Try Golfing for Fitness
Consider this: On an 18-hole golf course, you'll log 5 to 6 miles of walking. "Do this a few times a week and you have a great fitness foundation," says Andy Fish, director of instruction at Forged Golf and Fitness in Mequon, Wisconsin. Even if you ride a cart, golf hones balance, coordination and mental focus—plus it's outside and socially distanced.
Three-quarters of the country's golf courses are open to the public, and initiatives from PGA, LPGA and others are helping to lower the cost of entry and raise inclusivity. If you're new to golf and nervous you'll look clueless on the green, don't be. Buy used clubs (start with a 3-wood, putter, wedge and a few irons). Then book a lesson, ideally with a PGA pro, via pga.com. "Most instructors will be able to help a beginner, but the connection should be there," says Fish, who suggests a trial lesson first. "Beginners need to find fun in golf."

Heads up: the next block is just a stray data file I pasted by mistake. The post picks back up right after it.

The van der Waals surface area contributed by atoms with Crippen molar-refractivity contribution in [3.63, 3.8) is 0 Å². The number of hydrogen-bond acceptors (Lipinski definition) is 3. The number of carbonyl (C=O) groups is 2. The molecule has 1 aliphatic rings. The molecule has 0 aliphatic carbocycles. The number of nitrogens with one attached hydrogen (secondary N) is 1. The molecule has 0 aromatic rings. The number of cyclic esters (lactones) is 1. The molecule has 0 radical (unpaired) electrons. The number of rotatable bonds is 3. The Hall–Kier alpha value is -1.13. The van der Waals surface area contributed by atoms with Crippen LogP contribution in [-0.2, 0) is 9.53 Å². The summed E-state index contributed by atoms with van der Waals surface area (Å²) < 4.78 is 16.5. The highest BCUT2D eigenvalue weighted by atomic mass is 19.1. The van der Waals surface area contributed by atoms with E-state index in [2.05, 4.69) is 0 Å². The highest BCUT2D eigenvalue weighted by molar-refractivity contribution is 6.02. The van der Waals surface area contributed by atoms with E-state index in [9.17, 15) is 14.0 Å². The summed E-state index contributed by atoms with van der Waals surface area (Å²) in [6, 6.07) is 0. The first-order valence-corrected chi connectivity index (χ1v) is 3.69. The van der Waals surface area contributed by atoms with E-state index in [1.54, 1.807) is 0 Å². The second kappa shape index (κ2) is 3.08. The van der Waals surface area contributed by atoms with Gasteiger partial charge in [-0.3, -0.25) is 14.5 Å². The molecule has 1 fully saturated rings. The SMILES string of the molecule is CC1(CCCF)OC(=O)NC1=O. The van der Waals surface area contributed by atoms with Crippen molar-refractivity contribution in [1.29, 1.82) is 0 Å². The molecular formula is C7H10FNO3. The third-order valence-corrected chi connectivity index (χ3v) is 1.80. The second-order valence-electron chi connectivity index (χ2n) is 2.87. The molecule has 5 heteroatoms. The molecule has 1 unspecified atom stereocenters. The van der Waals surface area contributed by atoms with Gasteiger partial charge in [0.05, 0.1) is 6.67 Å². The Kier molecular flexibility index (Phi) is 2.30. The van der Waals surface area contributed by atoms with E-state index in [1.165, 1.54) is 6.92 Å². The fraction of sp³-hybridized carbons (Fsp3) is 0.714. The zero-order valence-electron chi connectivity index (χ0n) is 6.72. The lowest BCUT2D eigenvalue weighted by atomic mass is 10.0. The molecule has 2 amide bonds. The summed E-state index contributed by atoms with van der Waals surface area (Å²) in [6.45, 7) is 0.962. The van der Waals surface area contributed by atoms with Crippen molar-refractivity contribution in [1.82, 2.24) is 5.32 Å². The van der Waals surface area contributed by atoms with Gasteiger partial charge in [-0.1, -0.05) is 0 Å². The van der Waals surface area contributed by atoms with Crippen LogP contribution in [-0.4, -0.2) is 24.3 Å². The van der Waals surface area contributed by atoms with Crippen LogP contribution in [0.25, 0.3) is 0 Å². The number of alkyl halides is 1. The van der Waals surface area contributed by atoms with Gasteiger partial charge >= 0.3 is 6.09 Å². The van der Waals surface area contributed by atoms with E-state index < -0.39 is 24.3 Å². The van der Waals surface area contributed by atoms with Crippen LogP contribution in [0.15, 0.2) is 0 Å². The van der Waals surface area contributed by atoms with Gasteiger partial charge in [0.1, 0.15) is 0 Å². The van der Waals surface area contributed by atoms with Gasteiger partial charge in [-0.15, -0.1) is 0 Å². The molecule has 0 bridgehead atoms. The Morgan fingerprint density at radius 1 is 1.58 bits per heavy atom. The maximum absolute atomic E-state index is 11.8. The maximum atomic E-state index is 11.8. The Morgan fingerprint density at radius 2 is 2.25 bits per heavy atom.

Three to try
THE PRAIRIE CLUB With no set tee boxes marking where golfers of different skill levels should tee off, the 10-hole Horse Course at The Prairie Club in Valentine, Nebraska, is about enjoyment over eagles.
BIG CEDAR LODGE Winding through dramatic rock formations near Branson, Missouri, the 13-hole Mountain Top Course (pictured above) is one of five at Big Cedar, which also opened Tiger Woods' first public links in fall 2020.
WILD ROCK GOLF CLUB Stay at Wilderness Resort in the Wisconsin Dells and get a discount at The Woods, a not-too-intimidating nine-hole short course that's well suited to kids or beginners looking to build their confidence.